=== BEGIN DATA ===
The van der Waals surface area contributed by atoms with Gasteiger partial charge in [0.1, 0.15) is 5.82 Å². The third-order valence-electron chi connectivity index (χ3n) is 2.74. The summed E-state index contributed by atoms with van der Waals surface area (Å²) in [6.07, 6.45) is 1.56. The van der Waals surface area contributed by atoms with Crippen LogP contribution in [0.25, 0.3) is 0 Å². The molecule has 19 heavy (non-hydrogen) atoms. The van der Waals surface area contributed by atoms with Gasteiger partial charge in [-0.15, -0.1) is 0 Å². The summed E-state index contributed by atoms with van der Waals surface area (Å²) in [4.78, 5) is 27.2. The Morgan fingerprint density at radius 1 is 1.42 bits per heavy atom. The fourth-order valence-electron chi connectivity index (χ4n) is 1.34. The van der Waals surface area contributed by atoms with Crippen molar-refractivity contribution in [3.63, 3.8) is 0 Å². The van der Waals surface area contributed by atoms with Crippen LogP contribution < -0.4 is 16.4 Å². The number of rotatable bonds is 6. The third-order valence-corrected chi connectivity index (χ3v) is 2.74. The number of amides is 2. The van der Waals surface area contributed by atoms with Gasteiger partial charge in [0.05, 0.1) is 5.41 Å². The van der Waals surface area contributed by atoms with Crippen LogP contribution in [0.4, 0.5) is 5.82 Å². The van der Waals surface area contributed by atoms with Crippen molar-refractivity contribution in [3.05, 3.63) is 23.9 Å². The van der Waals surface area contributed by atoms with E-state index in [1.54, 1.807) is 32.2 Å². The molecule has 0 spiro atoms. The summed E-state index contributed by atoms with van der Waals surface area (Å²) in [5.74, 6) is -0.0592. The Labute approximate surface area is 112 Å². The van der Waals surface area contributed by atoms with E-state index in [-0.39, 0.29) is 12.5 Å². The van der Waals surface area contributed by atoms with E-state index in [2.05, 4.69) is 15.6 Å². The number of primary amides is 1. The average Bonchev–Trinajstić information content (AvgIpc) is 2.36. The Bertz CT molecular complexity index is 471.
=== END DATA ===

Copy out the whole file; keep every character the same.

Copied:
The van der Waals surface area contributed by atoms with Gasteiger partial charge in [0.1, 0.15) is 5.82 Å². The third-order valence-electron chi connectivity index (χ3n) is 2.74. The summed E-state index contributed by atoms with van der Waals surface area (Å²) in [6.07, 6.45) is 1.56. The van der Waals surface area contributed by atoms with Crippen LogP contribution in [0.25, 0.3) is 0 Å². The molecule has 19 heavy (non-hydrogen) atoms. The van der Waals surface area contributed by atoms with Gasteiger partial charge in [-0.15, -0.1) is 0 Å². The summed E-state index contributed by atoms with van der Waals surface area (Å²) in [4.78, 5) is 27.2. The Morgan fingerprint density at radius 1 is 1.42 bits per heavy atom. The fourth-order valence-electron chi connectivity index (χ4n) is 1.34. The van der Waals surface area contributed by atoms with Crippen molar-refractivity contribution in [3.63, 3.8) is 0 Å². The van der Waals surface area contributed by atoms with Crippen LogP contribution < -0.4 is 16.4 Å². The number of rotatable bonds is 6. The third-order valence-corrected chi connectivity index (χ3v) is 2.74. The number of amides is 2. The van der Waals surface area contributed by atoms with Gasteiger partial charge in [0.05, 0.1) is 5.41 Å². The van der Waals surface area contributed by atoms with Crippen LogP contribution in [0.4, 0.5) is 5.82 Å². The van der Waals surface area contributed by atoms with Crippen molar-refractivity contribution in [3.05, 3.63) is 23.9 Å². The van der Waals surface area contributed by atoms with E-state index in [1.54, 1.807) is 32.2 Å². The molecule has 0 spiro atoms. The summed E-state index contributed by atoms with van der Waals surface area (Å²) in [5.74, 6) is -0.0592. The Labute approximate surface area is 112 Å². The van der Waals surface area contributed by atoms with E-state index in [-0.39, 0.29) is 12.5 Å². The van der Waals surface area contributed by atoms with E-state index in [2.05, 4.69) is 15.6 Å². The number of primary amides is 1. The average Bonchev–Trinajstić information content (AvgIpc) is 2.36. The Bertz CT molecular complexity index is 471.